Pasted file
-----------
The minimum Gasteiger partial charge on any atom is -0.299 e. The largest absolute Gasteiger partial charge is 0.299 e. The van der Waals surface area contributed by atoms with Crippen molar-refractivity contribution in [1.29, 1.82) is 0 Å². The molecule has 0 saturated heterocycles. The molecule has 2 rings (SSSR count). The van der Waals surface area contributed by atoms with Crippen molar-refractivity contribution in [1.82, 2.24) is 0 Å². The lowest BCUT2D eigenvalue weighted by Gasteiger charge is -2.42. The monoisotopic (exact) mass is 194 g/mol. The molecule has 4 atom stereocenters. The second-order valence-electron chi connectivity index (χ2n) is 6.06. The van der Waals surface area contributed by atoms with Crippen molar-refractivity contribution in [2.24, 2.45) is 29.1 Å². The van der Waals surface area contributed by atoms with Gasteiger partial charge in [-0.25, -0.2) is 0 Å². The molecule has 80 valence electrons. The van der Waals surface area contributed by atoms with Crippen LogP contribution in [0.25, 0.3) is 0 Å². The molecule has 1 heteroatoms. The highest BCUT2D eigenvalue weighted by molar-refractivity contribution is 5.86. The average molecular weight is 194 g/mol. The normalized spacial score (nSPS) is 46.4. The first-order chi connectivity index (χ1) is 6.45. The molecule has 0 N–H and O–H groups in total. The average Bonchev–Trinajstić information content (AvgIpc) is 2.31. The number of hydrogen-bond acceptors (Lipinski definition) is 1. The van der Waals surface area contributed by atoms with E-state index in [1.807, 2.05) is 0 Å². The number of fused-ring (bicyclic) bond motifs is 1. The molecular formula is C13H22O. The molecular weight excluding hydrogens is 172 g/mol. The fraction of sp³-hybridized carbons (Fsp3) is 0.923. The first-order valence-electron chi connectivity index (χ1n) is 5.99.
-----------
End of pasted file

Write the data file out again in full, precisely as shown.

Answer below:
The minimum Gasteiger partial charge on any atom is -0.299 e. The largest absolute Gasteiger partial charge is 0.299 e. The van der Waals surface area contributed by atoms with Crippen molar-refractivity contribution in [1.29, 1.82) is 0 Å². The molecule has 0 saturated heterocycles. The molecule has 2 rings (SSSR count). The van der Waals surface area contributed by atoms with Crippen molar-refractivity contribution in [1.82, 2.24) is 0 Å². The lowest BCUT2D eigenvalue weighted by Gasteiger charge is -2.42. The monoisotopic (exact) mass is 194 g/mol. The molecule has 4 atom stereocenters. The second-order valence-electron chi connectivity index (χ2n) is 6.06. The van der Waals surface area contributed by atoms with Crippen molar-refractivity contribution in [2.24, 2.45) is 29.1 Å². The van der Waals surface area contributed by atoms with Gasteiger partial charge in [-0.25, -0.2) is 0 Å². The molecule has 80 valence electrons. The van der Waals surface area contributed by atoms with Crippen LogP contribution in [0.25, 0.3) is 0 Å². The molecule has 1 heteroatoms. The highest BCUT2D eigenvalue weighted by molar-refractivity contribution is 5.86. The average molecular weight is 194 g/mol. The normalized spacial score (nSPS) is 46.4. The first-order chi connectivity index (χ1) is 6.45. The molecule has 0 N–H and O–H groups in total. The average Bonchev–Trinajstić information content (AvgIpc) is 2.31. The number of hydrogen-bond acceptors (Lipinski definition) is 1. The van der Waals surface area contributed by atoms with E-state index in [1.807, 2.05) is 0 Å². The number of fused-ring (bicyclic) bond motifs is 1. The molecular formula is C13H22O. The molecular weight excluding hydrogens is 172 g/mol. The fraction of sp³-hybridized carbons (Fsp3) is 0.923. The first-order valence-electron chi connectivity index (χ1n) is 5.99.